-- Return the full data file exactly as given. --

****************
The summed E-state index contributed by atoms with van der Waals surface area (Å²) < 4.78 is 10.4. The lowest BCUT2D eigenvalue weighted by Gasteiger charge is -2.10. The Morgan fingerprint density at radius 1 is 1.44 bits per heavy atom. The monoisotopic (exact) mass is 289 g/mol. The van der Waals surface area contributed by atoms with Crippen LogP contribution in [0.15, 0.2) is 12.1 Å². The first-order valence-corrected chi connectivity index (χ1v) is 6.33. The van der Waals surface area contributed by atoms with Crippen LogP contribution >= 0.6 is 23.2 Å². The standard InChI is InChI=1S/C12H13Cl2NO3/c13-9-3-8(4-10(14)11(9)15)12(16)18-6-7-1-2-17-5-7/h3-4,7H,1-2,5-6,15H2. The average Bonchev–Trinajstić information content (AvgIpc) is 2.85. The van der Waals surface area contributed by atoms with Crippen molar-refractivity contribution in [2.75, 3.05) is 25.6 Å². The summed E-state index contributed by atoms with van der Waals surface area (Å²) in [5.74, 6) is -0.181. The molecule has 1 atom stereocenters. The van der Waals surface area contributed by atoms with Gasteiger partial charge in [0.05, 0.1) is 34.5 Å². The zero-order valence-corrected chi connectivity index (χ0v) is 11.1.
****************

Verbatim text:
The summed E-state index contributed by atoms with van der Waals surface area (Å²) < 4.78 is 10.4. The lowest BCUT2D eigenvalue weighted by Gasteiger charge is -2.10. The Morgan fingerprint density at radius 1 is 1.44 bits per heavy atom. The monoisotopic (exact) mass is 289 g/mol. The van der Waals surface area contributed by atoms with Crippen LogP contribution in [0.15, 0.2) is 12.1 Å². The first-order valence-corrected chi connectivity index (χ1v) is 6.33. The van der Waals surface area contributed by atoms with Crippen LogP contribution >= 0.6 is 23.2 Å². The standard InChI is InChI=1S/C12H13Cl2NO3/c13-9-3-8(4-10(14)11(9)15)12(16)18-6-7-1-2-17-5-7/h3-4,7H,1-2,5-6,15H2. The average Bonchev–Trinajstić information content (AvgIpc) is 2.85. The van der Waals surface area contributed by atoms with Crippen molar-refractivity contribution in [2.75, 3.05) is 25.6 Å². The summed E-state index contributed by atoms with van der Waals surface area (Å²) in [5.74, 6) is -0.181. The molecule has 1 atom stereocenters. The van der Waals surface area contributed by atoms with Gasteiger partial charge in [0.05, 0.1) is 34.5 Å². The zero-order valence-corrected chi connectivity index (χ0v) is 11.1.